Infectious Disease and Culture Diagnostics

As pathogenic organisms increasingly evolve mechanisms to resist current treatment therapies, especially antibiotics. Live culture diagnostic testing is imperative to conduct susceptibility analysis.

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Treatment failure is costly and can be deadly

Antibiotics that have effectively treated many infectious diseases, especially STIs, have become ineffective.

Urinary Tract Infections that are not being treated with an effective antibiotic are landing women in the emergency room and the hospital with severe infections that have spread into their kidneys or become deadly sepsis infections.

Trichomonas vaginalis (TV) is an infection that impacts hundreds of millions of people each year. TV is becoming increasingly resistant to the most prescribed treatment, Metronidazole (MTZ). When the infection persists, the patient can develop acute urogenital inflammatory conditions, infertility, and increased vulnerability to cervical cancer and HIV.

Gonorrhea has declared an urgent public health issue by the CDC due to the resistance of the bacteria to all but one class of antibiotics. There was a 63% rise in GC in the US since 2014. Improperly treated Neisseria gonorrhoeae can have severe reproductive health consequences: infertility, ectopic pregnancy and increase risk of HIV infection. It can rapidly develop antibiotic resistance.

Hospital Acquired Infections manifest significant resistance to antibiotics – and present a major, but largely preventable threat to patient and healthcare workers.


Culture Diagnostics — Made Easy

A single device for sample collection, microbial culture, transport, incubation, and results Simplifies culture media diagnostics and facilitates susceptibility testing.

  • For doctors this means a rapid, accurate cost-effective diagnosis so they can prescribe appropriate treatment.

Sending a viable organism safely, from point-of-care to the laboratory, which may take several hours to days, poses several challenges.

  • ensuring safe sample collection and transport
  • live organism stability until it reaches the lab, for culture of viable isolates

Biomed Diagnostics has engineered a novel culture media device that combines collection, transport, and culture in a single platform. InTray and the InPouch are designed for POC specimen collection and inoculation. The device and selective media enable culture growth from the point of collection which eliminates the need to replate.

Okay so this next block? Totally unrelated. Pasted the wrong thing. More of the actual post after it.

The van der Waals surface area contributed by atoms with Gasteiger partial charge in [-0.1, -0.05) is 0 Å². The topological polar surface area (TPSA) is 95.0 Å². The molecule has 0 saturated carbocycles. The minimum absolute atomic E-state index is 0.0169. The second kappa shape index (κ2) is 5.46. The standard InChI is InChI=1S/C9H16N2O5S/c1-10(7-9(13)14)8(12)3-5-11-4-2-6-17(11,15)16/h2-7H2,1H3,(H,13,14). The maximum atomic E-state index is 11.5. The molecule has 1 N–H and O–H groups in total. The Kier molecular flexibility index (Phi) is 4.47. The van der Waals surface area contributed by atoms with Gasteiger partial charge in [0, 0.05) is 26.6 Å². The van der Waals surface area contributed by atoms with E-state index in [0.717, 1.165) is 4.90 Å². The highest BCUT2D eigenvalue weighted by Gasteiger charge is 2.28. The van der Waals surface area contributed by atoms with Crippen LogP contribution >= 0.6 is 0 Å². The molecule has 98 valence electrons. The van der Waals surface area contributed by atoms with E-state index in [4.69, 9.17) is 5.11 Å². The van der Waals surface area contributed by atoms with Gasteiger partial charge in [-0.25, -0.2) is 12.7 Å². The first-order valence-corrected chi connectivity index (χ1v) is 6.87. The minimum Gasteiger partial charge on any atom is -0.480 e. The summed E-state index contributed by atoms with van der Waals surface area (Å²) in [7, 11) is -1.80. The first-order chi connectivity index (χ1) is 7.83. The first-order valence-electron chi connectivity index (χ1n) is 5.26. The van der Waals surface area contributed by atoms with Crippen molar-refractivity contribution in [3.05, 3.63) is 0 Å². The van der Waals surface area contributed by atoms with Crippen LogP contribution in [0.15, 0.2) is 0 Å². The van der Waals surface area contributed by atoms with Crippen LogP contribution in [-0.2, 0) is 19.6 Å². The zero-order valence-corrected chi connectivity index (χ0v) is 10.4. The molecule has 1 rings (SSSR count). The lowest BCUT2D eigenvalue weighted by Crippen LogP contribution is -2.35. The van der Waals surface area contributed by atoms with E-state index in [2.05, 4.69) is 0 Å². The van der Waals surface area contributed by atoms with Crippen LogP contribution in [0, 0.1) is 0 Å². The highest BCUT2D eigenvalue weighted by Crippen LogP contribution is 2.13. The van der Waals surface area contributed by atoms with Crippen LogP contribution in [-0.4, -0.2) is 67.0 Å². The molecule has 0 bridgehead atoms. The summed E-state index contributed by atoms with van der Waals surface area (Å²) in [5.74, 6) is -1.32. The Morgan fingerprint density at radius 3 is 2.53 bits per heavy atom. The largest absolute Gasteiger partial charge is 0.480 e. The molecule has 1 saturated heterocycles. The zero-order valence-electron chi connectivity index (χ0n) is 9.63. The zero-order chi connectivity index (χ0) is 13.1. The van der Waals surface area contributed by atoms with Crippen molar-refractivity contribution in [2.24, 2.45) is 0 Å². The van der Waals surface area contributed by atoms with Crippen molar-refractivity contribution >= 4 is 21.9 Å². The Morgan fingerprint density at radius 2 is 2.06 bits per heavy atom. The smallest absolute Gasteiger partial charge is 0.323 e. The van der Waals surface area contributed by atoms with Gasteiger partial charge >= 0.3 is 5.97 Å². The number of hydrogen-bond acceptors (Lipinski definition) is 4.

Engineered for Live-Organism Transport and Culture — Simultaneously

Designed for ease of use, any staff can be easily trained to inoculate InTray or InPouch with a specimen.

  • Bring the device to the patient -- in the field or in the office
  • Sample collection, inoculation, transportation, incubation and observation — are combined in one device
  • Maintains sample viability from point of collection through result.
  • Ensure safety for both the sample and your staff; once inoculated there is no need to reopen — it can be transported, incubated, and then directly placed and viewed under a microscope through the optically clear, antifog window
  • Presumptive positive identification typically within 24 hours   
  • Reduction in time, materials, and loss due to spoilage: 12 – 27 month shelf life, compactness of footprint, no breakage or compromised samples.
  • Additional isolates may be harvested from colony growth in the InTray


A Personalized Approach

Biomed takes a personalized approach with our customers — we listen and partner with you to meet the needs of your lab or clinic, and provide in-service product training. InTray devices can be configured with nearly any prepared-media selective for infectious pathogens. Below is a short list of pathogenic organisms for which we’ve created strain-selective tests:


C. albicans | C. glabrata | C. krusei | C. tropicalis


C. freundii


E. cloacae | E. aerogenes


E. faecalis | E. gallinarum | E.casseliflavus | E. faecium


E. coli


K. pneumoniae


L. ivanovii | L. monocytogenes | L. innocua


N. gonorrhoerae


P. aeruginosa


S. enterica | S. typhimurium | S. enteritidis | S. paratyphi A

S. dysgalactiae | S. pyogenes | S. agalactiae | S. pneumoniae


S. aureus | S. epidermidis | S. saprophyticus | S. xylosus


T. vaginalis


T. mentogrophytes | T. rubrum


V. parahaemolyticus | V. alginolyticus | V. harveyi | V. fischeri | V. vulnificus


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